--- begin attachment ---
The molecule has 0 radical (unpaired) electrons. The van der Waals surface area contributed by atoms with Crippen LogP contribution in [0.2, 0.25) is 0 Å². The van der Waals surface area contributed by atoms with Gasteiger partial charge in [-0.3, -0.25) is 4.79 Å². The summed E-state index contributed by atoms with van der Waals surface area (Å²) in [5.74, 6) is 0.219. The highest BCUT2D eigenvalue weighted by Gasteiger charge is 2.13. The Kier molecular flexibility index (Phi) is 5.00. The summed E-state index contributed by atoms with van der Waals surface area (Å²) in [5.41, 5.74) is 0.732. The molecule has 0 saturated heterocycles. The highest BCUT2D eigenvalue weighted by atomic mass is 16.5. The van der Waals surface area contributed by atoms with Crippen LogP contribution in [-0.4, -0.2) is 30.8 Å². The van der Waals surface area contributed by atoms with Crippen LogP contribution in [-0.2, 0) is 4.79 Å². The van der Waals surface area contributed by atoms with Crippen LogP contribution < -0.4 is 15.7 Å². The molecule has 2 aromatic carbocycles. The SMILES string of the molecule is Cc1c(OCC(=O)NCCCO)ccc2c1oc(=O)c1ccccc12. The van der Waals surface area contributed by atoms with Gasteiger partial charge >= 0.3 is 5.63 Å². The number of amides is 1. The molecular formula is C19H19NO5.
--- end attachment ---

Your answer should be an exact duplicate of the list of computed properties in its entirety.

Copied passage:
The molecule has 0 radical (unpaired) electrons. The van der Waals surface area contributed by atoms with Crippen LogP contribution in [0.2, 0.25) is 0 Å². The van der Waals surface area contributed by atoms with Gasteiger partial charge in [-0.3, -0.25) is 4.79 Å². The summed E-state index contributed by atoms with van der Waals surface area (Å²) in [5.74, 6) is 0.219. The highest BCUT2D eigenvalue weighted by Gasteiger charge is 2.13. The Kier molecular flexibility index (Phi) is 5.00. The summed E-state index contributed by atoms with van der Waals surface area (Å²) in [5.41, 5.74) is 0.732. The molecule has 0 saturated heterocycles. The highest BCUT2D eigenvalue weighted by atomic mass is 16.5. The van der Waals surface area contributed by atoms with Crippen LogP contribution in [-0.4, -0.2) is 30.8 Å². The van der Waals surface area contributed by atoms with Crippen LogP contribution in [-0.2, 0) is 4.79 Å². The van der Waals surface area contributed by atoms with Crippen LogP contribution < -0.4 is 15.7 Å². The molecule has 2 aromatic carbocycles. The SMILES string of the molecule is Cc1c(OCC(=O)NCCCO)ccc2c1oc(=O)c1ccccc12. The van der Waals surface area contributed by atoms with Gasteiger partial charge >= 0.3 is 5.63 Å². The number of amides is 1. The molecular formula is C19H19NO5.